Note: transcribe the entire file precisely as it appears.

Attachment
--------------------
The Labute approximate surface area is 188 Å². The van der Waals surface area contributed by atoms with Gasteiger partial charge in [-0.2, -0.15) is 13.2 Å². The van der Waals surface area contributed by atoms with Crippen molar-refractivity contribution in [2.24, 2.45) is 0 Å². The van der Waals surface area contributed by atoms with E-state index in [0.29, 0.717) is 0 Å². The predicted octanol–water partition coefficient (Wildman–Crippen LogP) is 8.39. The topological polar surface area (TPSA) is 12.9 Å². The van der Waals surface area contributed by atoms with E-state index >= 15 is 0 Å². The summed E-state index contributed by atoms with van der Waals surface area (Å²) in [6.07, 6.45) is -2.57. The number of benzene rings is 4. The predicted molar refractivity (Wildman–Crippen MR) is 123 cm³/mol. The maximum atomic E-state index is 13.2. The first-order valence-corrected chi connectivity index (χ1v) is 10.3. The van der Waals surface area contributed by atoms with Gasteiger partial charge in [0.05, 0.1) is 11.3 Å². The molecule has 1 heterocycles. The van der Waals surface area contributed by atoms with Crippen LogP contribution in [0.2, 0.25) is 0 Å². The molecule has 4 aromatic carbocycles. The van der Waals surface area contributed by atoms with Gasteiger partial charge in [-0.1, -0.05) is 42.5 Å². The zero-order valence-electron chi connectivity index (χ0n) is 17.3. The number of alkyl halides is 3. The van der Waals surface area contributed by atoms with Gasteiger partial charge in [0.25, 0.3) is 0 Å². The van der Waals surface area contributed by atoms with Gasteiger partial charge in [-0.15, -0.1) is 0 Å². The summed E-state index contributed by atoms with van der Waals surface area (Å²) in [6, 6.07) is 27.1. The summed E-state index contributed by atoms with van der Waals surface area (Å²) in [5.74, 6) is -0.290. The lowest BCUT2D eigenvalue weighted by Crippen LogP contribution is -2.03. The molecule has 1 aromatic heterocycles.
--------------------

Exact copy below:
The Labute approximate surface area is 188 Å². The van der Waals surface area contributed by atoms with Gasteiger partial charge in [-0.2, -0.15) is 13.2 Å². The van der Waals surface area contributed by atoms with Crippen molar-refractivity contribution in [2.24, 2.45) is 0 Å². The van der Waals surface area contributed by atoms with E-state index in [0.29, 0.717) is 0 Å². The predicted octanol–water partition coefficient (Wildman–Crippen LogP) is 8.39. The topological polar surface area (TPSA) is 12.9 Å². The van der Waals surface area contributed by atoms with E-state index >= 15 is 0 Å². The summed E-state index contributed by atoms with van der Waals surface area (Å²) in [6.07, 6.45) is -2.57. The number of benzene rings is 4. The predicted molar refractivity (Wildman–Crippen MR) is 123 cm³/mol. The maximum atomic E-state index is 13.2. The first-order valence-corrected chi connectivity index (χ1v) is 10.3. The van der Waals surface area contributed by atoms with Gasteiger partial charge in [0.05, 0.1) is 11.3 Å². The molecule has 1 heterocycles. The van der Waals surface area contributed by atoms with Crippen LogP contribution in [0.2, 0.25) is 0 Å². The molecule has 4 aromatic carbocycles. The van der Waals surface area contributed by atoms with Gasteiger partial charge in [-0.1, -0.05) is 42.5 Å². The zero-order valence-electron chi connectivity index (χ0n) is 17.3. The number of alkyl halides is 3. The van der Waals surface area contributed by atoms with Gasteiger partial charge in [0.25, 0.3) is 0 Å². The van der Waals surface area contributed by atoms with Gasteiger partial charge in [-0.15, -0.1) is 0 Å². The summed E-state index contributed by atoms with van der Waals surface area (Å²) in [6, 6.07) is 27.1. The summed E-state index contributed by atoms with van der Waals surface area (Å²) in [5.74, 6) is -0.290. The lowest BCUT2D eigenvalue weighted by Crippen LogP contribution is -2.03. The molecule has 1 aromatic heterocycles.